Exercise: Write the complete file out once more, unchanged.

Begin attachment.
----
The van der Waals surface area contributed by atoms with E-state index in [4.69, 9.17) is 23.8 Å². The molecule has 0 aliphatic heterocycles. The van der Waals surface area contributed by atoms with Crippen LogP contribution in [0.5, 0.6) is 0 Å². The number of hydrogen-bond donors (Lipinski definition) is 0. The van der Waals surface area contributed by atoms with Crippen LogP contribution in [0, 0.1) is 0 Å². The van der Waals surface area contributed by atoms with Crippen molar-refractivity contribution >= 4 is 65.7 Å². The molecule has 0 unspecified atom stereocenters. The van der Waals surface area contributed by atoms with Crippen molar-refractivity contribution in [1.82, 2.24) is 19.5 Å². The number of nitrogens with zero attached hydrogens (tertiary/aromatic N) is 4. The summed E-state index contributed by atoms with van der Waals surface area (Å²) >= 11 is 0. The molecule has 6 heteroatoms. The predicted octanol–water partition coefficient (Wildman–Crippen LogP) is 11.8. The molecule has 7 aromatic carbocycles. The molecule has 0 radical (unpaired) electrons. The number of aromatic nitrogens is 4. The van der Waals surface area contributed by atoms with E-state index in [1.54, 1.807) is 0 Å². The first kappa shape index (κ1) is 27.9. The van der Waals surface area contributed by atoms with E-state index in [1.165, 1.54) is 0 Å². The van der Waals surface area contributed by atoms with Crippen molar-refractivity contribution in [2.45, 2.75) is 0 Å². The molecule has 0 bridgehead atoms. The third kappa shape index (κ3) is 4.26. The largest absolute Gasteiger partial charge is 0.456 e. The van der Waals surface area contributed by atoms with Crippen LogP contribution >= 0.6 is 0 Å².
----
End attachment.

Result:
The van der Waals surface area contributed by atoms with E-state index in [4.69, 9.17) is 23.8 Å². The molecule has 0 aliphatic heterocycles. The van der Waals surface area contributed by atoms with Crippen LogP contribution in [0.5, 0.6) is 0 Å². The number of hydrogen-bond donors (Lipinski definition) is 0. The van der Waals surface area contributed by atoms with Crippen LogP contribution in [0, 0.1) is 0 Å². The van der Waals surface area contributed by atoms with Crippen molar-refractivity contribution >= 4 is 65.7 Å². The molecule has 0 unspecified atom stereocenters. The van der Waals surface area contributed by atoms with Crippen molar-refractivity contribution in [1.82, 2.24) is 19.5 Å². The number of nitrogens with zero attached hydrogens (tertiary/aromatic N) is 4. The summed E-state index contributed by atoms with van der Waals surface area (Å²) >= 11 is 0. The molecule has 6 heteroatoms. The predicted octanol–water partition coefficient (Wildman–Crippen LogP) is 11.8. The molecule has 7 aromatic carbocycles. The molecule has 0 radical (unpaired) electrons. The number of aromatic nitrogens is 4. The van der Waals surface area contributed by atoms with E-state index in [1.54, 1.807) is 0 Å². The first kappa shape index (κ1) is 27.9. The van der Waals surface area contributed by atoms with E-state index in [1.165, 1.54) is 0 Å². The van der Waals surface area contributed by atoms with Crippen molar-refractivity contribution in [2.45, 2.75) is 0 Å². The molecule has 0 bridgehead atoms. The third kappa shape index (κ3) is 4.26. The largest absolute Gasteiger partial charge is 0.456 e. The van der Waals surface area contributed by atoms with Crippen LogP contribution >= 0.6 is 0 Å².